Jason Ditz / Anti-War.com & Craig Whitlock / The Washington Post – 2011-12-18 00:36:46
Troops Leave But Iraq Allows
US Predator Drones to Remain with
Drones Operating Out of Turkey
Jason Ditz / Anti-War.com
(December 16, 2011) — With so much attention on the removal of the US military presence from the streets of Iraq, very little was paid to the skies. Looking up, however, Iraqis will continue to see the US looming overhead.
That’s because according to Secretary of Defense Leon Panetta, the Iraqi government has granted the US permission to continue to fly Predator Drones over Iraqi airspace, nominally to look for Kurdistan Workers Party (PKK) militants. The drones will fly out of Turkey’s Incirlik Air Base
The PKK’s operations are almost exclusively a Turkish problem, with the group launching regular attacks against military targets inside of Turkey. They often use the mountainous regions in Iraqi Kurdistan as a hiding place after attacks.
The revelation is likely to be controversial inside Iraq, as the drones will be facilitating Turkish strikes on Iraqi territory at a time when the Iraqi government has been publicly demanding that Turkey halt such attacks.
US Drones Allowed in Iraqi Skies
Craig Whitlock / The Washington Post
ANKARA, Turkey (Decembr 16, 2011) — American troops are almost gone from Iraq, but that doesn’t mean the US military will cease its operations there entirely.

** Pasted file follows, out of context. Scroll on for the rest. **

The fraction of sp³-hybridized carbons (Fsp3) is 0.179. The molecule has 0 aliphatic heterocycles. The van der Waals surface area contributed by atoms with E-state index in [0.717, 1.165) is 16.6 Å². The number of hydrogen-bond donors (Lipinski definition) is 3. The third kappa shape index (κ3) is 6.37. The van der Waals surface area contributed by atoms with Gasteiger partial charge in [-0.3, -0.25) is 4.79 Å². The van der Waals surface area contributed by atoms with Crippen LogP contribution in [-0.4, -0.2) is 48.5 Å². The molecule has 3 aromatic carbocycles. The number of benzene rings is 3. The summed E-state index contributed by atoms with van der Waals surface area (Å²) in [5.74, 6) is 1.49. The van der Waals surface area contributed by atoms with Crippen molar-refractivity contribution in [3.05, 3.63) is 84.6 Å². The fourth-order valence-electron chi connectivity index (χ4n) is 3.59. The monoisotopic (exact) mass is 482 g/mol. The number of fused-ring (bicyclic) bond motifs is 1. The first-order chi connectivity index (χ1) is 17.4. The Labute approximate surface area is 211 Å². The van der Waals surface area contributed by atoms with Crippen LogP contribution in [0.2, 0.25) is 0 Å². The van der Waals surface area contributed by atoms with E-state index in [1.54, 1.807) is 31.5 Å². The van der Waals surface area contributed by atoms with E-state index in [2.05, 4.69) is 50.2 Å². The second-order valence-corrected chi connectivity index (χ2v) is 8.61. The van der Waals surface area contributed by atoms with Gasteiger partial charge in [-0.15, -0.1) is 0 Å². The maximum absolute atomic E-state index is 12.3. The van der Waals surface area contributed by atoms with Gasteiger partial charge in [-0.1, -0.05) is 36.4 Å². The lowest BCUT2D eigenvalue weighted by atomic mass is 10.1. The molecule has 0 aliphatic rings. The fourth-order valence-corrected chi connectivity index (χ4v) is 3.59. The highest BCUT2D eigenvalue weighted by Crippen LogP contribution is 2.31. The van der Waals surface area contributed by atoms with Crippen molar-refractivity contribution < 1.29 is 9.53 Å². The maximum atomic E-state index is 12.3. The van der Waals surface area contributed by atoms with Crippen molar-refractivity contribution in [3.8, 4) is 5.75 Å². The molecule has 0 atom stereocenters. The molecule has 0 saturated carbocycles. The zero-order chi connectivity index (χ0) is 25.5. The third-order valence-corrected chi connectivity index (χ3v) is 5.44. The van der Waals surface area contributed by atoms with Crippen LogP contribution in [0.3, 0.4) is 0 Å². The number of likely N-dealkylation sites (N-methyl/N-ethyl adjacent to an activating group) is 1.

Baghdad has given Washington permission to keep flying Predator drones on surveillance missions over northern Iraq, Defense Secretary Leon E. Panetta said Friday. The unmanned airplanes, which operate out of Incirlik Air Base in Turkey, are being used to look for fighters from the Kurdistan Worker’s Party, or PKK.
The US military had flown the Predators on anti-PKK missions since 2007 from Iraqi bases, but had to move them out of the country this fall as part of the American withdrawal from Iraq. US defense officials had previously acknowledged relocating the drones to Turkey, but Panetta’s statement was the first confirmation that they were still authorized to fly in Iraqi airspace.
The Kurdish group, which is fighting to create an autonomous enclave in Turkey, has launched cross-border attacks from its camps in northern Iraq for years. Turkey has responded with airstrikes and artillery attacks and has also sent ground troops into Iraq, further destabilizing a volatile area.
The US government officially labels the PKK a terrorist organization, although the group has not targeted American interests. Turkey is a key NATO ally of the United States.
The Predators based at Incirlik are unarmed. The US military shares video surveillance from the planes with the Turkey, which considers the data a valuable tool for its anti-PKK operations.
The military assistance has been a key factor in strengthening US-Turkish relations in recent years. Panetta said he stressed to President Abdullah Gul and Turkish military leaders that Washington’s efforts to counter the PKK would not end after the United States pulls out of Iraq this month.
“I made very clear the United States will continue to assist Turkey in confronting this threat,” Panetta told reporters in Ankara, the Turkish capital.
Posted in accordance with Title 17, Section 107, US Code, for noncommercial, educational purposes.